Like any good story, my column starts when a girl walks into a bar. However, this one happens to be my bar, a hallowed hall and point of pride. It’s personal, confessing to which drinking establishment to which you tether time and esteem. It reveals something about who you are, or rather, how you want to see yourself.

Stories need settings. We can all agree that a lot less would have happened on “Friends” if it weren’t for Central Perk. Some of the most important scenes of “How I Met Your Mother” happened in MacLaren’s Pub. The universe of “Cheers” exists almost entirely inside of the titular bar. Of all the gin joints in the world, I walked into this one. If my senior year of college were shot as a sitcom, you’d find me at the Bar on Braun Court.

My first sojourn to Bar was a little more than a year ago. An older friend brought me, as my drinking Obi-Wan Kenobi, and ordered on my behalf my first mixed drink. Before then, whiskey sours were like life rafts in a sea of confusing cocktails and crafty beers. In a post-Solo cup world, this bar changed my perspective. This bar brought me the White Russian, a drink to which even today this dude abides.

As Carrie Bradshaw is to the Cosmopolitan, I am to the White Russian. The drink, a blend of cream and coffee liqueur, arrives in a rounded martini glass as a nectar-thick concoction of a deep mahogany brown. It’s topped with a foam so delicious that after I’ve finished, I scoop it out of the glass with my finger. As the menu boldly describes, it is the best you’ll ever have.

Needless to say, this isn’t where you’d go to catch the end of a Wings game. Bar is situated on the second floor of 327 Braun Court, and unlike the cavernous expanse of The Last Word, Bar is a much smaller and cozier space in a way that is familiar, rather than formal. It consists of two rooms — one a row of booths and the other a series of wooden tables — separated by the bar itself, where craft beverages are mixed and shaken like volatile chemistry experiments. When you’re breezing through the old college town, and the kids in the Rick’s line make you feel carbon-dated, come drink here.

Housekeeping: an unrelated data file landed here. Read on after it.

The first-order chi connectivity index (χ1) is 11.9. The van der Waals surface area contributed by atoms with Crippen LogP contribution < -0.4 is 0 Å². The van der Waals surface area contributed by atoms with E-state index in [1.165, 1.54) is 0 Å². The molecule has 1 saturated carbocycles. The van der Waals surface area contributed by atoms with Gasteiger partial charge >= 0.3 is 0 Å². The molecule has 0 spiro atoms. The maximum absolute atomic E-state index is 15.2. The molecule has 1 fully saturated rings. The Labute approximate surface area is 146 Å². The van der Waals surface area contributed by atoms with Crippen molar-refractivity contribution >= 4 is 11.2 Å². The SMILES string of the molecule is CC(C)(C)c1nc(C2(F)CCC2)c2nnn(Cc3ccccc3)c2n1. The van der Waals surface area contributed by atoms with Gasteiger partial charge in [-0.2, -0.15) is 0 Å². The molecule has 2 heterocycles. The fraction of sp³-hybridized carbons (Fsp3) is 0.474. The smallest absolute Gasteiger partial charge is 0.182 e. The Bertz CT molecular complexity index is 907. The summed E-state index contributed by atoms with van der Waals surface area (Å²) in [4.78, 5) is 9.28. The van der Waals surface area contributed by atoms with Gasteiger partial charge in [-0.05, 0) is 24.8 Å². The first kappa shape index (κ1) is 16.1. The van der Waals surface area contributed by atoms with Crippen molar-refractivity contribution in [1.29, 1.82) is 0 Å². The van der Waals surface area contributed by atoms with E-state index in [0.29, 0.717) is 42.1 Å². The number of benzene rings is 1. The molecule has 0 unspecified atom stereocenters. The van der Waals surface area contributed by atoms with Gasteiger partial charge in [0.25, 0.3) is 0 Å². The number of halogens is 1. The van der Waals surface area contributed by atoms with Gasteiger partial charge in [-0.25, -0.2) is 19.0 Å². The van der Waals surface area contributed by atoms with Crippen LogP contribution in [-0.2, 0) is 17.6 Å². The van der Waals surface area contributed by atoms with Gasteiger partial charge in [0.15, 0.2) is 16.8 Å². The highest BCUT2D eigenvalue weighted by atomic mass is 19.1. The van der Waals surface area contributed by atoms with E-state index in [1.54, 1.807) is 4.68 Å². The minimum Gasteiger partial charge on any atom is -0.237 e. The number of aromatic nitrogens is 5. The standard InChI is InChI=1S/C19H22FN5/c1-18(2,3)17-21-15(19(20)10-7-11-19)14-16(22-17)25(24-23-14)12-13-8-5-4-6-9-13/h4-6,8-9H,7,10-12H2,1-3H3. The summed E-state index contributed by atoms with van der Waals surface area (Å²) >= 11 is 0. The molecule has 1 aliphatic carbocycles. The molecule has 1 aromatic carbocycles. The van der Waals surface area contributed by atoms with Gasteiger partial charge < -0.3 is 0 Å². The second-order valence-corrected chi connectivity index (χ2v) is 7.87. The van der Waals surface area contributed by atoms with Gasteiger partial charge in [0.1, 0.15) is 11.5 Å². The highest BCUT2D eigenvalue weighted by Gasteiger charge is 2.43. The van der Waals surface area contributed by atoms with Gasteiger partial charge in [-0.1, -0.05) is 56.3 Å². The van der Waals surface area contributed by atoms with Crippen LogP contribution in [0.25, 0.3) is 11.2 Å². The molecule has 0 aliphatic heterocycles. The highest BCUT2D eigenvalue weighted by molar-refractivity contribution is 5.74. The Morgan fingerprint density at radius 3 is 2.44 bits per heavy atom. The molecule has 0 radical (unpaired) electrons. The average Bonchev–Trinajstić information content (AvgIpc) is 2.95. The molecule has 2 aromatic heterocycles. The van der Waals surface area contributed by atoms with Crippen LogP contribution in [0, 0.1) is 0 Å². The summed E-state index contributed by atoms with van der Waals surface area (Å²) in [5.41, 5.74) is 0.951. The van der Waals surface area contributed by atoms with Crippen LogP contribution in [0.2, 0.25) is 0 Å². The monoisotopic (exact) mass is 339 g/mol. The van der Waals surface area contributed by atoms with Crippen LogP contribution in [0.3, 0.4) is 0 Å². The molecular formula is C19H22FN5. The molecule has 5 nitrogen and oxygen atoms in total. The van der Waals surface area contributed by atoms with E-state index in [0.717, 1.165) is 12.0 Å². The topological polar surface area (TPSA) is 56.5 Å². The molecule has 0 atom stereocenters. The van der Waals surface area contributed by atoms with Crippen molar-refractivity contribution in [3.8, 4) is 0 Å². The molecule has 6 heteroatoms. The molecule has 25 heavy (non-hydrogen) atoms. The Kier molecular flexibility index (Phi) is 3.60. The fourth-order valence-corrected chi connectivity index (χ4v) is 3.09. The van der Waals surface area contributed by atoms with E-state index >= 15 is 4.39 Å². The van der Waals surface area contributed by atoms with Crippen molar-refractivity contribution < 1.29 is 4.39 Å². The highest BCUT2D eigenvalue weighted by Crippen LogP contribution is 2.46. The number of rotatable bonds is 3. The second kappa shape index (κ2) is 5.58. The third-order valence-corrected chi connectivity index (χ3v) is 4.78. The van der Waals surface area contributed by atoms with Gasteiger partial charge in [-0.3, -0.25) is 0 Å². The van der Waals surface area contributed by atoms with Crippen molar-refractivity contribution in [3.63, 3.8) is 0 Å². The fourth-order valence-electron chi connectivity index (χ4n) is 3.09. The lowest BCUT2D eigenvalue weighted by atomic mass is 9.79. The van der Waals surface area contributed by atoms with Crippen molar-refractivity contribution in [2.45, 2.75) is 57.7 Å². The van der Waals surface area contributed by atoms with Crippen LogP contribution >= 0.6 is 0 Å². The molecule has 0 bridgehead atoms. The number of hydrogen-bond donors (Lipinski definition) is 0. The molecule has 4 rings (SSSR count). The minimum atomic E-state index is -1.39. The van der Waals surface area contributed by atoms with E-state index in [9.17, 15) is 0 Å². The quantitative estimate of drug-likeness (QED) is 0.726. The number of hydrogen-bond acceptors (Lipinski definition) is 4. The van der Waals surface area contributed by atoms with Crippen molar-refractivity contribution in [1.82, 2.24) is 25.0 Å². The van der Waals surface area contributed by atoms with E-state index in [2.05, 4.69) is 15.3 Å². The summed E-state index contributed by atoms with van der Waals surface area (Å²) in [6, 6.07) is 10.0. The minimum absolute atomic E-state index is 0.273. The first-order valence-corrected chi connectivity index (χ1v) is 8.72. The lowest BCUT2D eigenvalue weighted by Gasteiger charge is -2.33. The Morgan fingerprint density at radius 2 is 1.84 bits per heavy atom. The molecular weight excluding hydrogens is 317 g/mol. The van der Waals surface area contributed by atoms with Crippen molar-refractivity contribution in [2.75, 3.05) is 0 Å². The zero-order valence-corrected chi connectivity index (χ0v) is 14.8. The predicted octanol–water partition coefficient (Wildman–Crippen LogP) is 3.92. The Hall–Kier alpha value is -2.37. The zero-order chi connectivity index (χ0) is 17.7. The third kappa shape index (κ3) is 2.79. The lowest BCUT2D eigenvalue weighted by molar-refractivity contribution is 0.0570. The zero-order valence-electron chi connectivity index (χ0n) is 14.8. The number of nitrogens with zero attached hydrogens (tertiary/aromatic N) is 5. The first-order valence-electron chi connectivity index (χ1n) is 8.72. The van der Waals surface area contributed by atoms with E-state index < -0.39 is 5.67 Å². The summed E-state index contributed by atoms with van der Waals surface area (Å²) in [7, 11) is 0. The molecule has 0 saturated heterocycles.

Rather than having a specific theme, Bar seems to have accumulated decorations over time, like a dorm room expanding beyond the Pulp Fiction poster or a single tapestry. They include, but are not limited to, a framed image of John F. Kennedy, a portrait of The Last Supper and a yawning kitten. Deer heads are mounted in the same room whose own accessories fluctuate with the seasons. Tonight, the doe is wrapped with plenty of scarves, while the buck is rocking beads, a beanie and a forgotten umbrella.

My companion is a music buff, and I can’t help but appreciate what’s playing more with her commentary. A tinkling song comes on that sounds like a jazzier version of the “Twin Peaks” intro, and I’m told it’s a new song by Chicago-based soul singer Jamila Woods. I’m also not trendy enough to recognize the latest head-bobbing album from A Tribe Called Quest, which she points out is an interesting record to spin in what looks like Ted Nugent’s yard sale.

There is nothing tying the room together but the faint glow of tabletop candles delivered with the drink menus and the string lights from the patio downstairs. In fact, most of the ambiance in the second room is provided by the wide window on the right-hand side of the bar overlooking the courtyard, where the view of Aut Bar’s neon-lit alley transports you straight to 1980s New York.

The Bar on Braun Court is my favorite place in Ann Arbor. The service is attentive, the mood is chill and the drinks are delicious. It’s close to my apartment and my heart. It’s where, though not everyone knows my name, or is always glad I came, they’ve never forgotten my drink order. Over a flickering candle and a White Russian, I’ve discussed work anxiety, boy troubles and personal relationships. It’s where more than a dozen great nights have either begun or ended.

Yeah, it’s just a bar. It’s a room where people get drunk. It’s dark, it’s expensive and I’ve never regretted one second within its walls.

It’s my bar. But it can be yours, too. 

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